After under-performing the S&P 500 for the better part of 2014, the Russell 2000 began to show some signs of life in the third quarter. Following a false breakdown of a key support level, small-cap stocks have slowly begun to outperform large-cap stocks, making higher-lows on relative basis.
The Russell ended the year on a high note, breaking out above the strong 1,208 resistance level; but that was short lived as prices have recently come down sharply, breaking below the 50-day moving average.
As we look at the sustainability of the Russell’s out-performance, it is important to look at the steepness (or in this case, flatness) of the yield curve (30-year minus 2-year yield). Looking back historically, any sustained out-performance of small-cap stocks was accompanied by a steepening yield curve. The continued flattening of the yield curve signals that investors’ inflation expectations are falling. Small-cap companies tend to favor inflationary environments as they have more leeway to raise prices relative to their larger-cap counterparts.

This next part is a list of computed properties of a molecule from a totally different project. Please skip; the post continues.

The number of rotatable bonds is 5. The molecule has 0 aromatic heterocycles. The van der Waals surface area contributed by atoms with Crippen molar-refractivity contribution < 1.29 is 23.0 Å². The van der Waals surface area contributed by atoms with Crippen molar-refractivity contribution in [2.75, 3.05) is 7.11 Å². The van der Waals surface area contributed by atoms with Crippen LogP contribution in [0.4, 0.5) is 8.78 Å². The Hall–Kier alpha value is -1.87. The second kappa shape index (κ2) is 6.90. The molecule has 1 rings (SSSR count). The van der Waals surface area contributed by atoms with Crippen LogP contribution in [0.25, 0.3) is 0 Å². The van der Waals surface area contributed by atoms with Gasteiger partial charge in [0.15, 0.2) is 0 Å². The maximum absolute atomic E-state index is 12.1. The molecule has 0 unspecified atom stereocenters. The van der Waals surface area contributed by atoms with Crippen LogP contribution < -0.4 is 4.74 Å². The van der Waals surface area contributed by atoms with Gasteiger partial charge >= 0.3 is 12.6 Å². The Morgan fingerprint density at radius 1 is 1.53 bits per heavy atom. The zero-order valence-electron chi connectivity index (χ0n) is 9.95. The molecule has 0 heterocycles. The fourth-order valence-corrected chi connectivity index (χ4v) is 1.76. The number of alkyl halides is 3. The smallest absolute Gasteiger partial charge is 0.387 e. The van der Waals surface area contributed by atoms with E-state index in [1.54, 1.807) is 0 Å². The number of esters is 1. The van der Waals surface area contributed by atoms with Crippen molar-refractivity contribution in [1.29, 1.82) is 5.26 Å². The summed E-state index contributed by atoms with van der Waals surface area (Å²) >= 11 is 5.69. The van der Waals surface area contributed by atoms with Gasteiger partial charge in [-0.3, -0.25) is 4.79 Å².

The spread between the 30 & 2-year yields is diverging to multi-year lows, not confirming the relative strength we have been seeing in the Russell. As we roll into 2015, investors should monitor this relationship for clues to whether the strength in small-caps is short-lived or perhaps something more substantial.